CROGHAN — If it squeaks like a duck and floats like a duck and falls from a bridge into a creek, it must be the 26th annual Adiron-Duck Race to benefit the Oswegatchie Educational Center on Long Pond Road.

This year, however, instead of people going to the race, the race will come to people via live streaming on Facebook to ensure rubber ducky sponsors and admirers aren’t in harm’s way.

With the rapidly changing limits put on public gatherings over the past six weeks — from no more than 500 people, to no more than 50, to no more than 10 — center Executive Director Todd Lighthall said after some discussion the staff realized there may still be a way to have the race. After all, some duck race is better than no duck race.

“I think people still want to be entertained and diverted,” Mr. Lighthall said, noting the popularity of livestreamed performances by local musicians and national performers as examples, “This is like a rite of Spring for a lot of people.”

Like in the 25 years of Adiron-Duck races past, as many ducks as people sponsor for $5 each will be dropped into the Oswegatchie River where they will float-race on the current downstream until they cross the finish line. Mr. Lighthall said the staff decided if they are able to get 5,000 ducks in the water they will consider it a success.

The first 13 ducks to finish will win their sponsors cash prizes between $100 and the first place haul of $2,000. All of the cash prizes were donated by event sponsors.

A limited number of silver ducks are available for sponsorship again this year for $50 instead of last year’s $100, and there will be only one prize in the race-within-the-race: $2,500 for the first silver duck to finish. Silver ducks are also eligible to win prizes for placement in the larger race.

While the Adiron-Duck Race is quirky, good fun, Mr. Lighthall said it is also the most important fundraising event of the year for the camp, but never more so than this year.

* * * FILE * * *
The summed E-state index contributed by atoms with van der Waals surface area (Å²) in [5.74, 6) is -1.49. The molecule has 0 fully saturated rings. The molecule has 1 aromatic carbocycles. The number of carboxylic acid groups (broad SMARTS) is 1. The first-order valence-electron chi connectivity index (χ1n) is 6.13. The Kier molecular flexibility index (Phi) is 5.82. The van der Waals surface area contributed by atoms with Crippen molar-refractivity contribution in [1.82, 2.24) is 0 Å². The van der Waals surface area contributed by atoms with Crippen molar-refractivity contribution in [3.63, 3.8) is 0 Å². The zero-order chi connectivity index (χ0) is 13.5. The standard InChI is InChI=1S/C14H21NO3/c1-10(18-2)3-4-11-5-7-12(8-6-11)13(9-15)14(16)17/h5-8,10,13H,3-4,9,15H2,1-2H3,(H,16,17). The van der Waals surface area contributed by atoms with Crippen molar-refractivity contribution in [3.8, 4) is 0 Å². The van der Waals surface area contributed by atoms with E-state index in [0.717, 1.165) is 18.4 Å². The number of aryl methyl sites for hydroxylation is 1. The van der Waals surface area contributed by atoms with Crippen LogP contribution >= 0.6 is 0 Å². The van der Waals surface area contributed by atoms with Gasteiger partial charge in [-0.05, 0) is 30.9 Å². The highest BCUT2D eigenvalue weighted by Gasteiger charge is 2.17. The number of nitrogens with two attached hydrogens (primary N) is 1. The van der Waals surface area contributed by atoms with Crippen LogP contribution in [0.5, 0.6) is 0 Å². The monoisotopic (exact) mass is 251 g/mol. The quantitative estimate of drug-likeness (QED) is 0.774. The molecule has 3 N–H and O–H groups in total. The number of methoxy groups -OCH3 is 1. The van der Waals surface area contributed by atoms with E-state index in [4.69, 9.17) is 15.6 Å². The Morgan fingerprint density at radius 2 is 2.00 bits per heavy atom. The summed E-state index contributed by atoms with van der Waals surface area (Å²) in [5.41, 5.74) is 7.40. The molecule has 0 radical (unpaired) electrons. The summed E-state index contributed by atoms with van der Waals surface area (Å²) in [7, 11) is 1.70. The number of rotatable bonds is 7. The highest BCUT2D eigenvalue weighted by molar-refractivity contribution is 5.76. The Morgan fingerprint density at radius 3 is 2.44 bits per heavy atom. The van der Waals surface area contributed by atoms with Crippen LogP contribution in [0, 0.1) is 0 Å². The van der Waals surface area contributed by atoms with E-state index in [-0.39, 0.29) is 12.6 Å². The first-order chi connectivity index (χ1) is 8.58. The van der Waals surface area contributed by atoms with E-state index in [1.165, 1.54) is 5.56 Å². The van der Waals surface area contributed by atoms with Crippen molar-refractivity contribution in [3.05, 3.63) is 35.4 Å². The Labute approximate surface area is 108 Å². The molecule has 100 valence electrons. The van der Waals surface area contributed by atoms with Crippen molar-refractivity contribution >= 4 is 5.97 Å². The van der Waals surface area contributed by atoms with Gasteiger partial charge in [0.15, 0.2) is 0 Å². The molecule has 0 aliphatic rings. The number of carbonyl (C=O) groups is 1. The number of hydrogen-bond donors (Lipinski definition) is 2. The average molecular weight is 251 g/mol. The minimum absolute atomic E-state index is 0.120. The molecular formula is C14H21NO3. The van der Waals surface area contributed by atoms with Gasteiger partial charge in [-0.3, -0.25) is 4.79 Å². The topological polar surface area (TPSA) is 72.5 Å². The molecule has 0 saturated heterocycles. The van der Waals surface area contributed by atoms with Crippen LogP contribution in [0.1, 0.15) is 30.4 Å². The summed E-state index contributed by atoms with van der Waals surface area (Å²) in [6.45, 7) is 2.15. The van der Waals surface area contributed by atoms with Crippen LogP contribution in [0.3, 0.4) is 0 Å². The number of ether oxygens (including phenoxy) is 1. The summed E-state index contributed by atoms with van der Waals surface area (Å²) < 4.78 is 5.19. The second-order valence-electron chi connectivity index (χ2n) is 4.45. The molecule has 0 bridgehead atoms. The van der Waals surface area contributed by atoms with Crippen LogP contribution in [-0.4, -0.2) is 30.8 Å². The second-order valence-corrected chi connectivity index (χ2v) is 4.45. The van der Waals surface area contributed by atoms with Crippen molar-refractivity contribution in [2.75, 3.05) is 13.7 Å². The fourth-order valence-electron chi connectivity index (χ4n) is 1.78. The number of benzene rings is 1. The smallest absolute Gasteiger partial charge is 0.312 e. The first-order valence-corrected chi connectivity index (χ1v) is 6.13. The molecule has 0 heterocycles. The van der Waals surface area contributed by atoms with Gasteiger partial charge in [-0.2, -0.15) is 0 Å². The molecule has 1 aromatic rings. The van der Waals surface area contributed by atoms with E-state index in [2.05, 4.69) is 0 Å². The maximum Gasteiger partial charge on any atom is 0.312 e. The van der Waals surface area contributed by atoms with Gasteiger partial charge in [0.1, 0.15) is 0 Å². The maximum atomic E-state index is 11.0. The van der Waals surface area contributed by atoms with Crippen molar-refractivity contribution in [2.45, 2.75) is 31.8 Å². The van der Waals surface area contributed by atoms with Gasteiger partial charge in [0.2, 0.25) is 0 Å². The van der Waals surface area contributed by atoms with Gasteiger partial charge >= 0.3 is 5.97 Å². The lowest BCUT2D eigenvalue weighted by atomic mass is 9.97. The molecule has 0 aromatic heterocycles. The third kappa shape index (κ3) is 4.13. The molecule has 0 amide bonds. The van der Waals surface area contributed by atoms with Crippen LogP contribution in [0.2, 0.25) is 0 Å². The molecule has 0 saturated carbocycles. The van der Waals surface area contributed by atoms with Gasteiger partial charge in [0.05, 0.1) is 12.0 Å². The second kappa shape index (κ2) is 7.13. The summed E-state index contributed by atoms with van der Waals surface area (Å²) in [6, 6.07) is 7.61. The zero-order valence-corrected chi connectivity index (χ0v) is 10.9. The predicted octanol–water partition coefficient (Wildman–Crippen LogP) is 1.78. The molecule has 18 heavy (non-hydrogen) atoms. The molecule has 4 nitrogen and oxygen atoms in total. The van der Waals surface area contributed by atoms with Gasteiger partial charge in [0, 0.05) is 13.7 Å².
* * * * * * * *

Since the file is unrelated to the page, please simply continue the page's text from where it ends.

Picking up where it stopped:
The FFA education center will have lost an estimated $30,000 in revenue by the end of April due to canceled events by various groups renting the center for the purpose, he said.

Normally, the sale of ducks in the race alone brings in an average of about $35,000, with half going to FFA chapters for “Duck Bucks” that can be used to pay for a student that couldn’t otherwise afford the summer camp or other goods and services the center offers according to its website.

The other half is used to stock the camp with everything it needs for the season, while the proceeds from silver duck sponsorships will be used this year to go toward the remaining $300,000 still needed for the $3 million dining hall renovation project that is underway.

Mr. Lighthall said he and the board are aware, however, that considering the current health crisis and the economic impact it is having, asking people to donate even $5 to sponsor a duck for summer camp is “horrible”, but they feel they have to try.

“We always say the Oswegatchie magic comes from people,” Mr. Lighthall said, “Hopefully people will get online and help us bring that Oswegatchie magic to more people.”

If the health crisis continues and even summer camp becomes delayed for a season, the center’s team has been discussing ways to use whatever money is raised to support the community.

Although the center is owned and operated by the New York State FFA Foundation, Inc., a non-profit, its programs are open to any group, organization or individual. Center programs seek to “foster leadership development, environmental education and outdoor recreation in a quality experiential learning atmosphere.”

For more information or to sponsor a duck, go to or call 315-346-1222.

Johnson Newspapers 7.1

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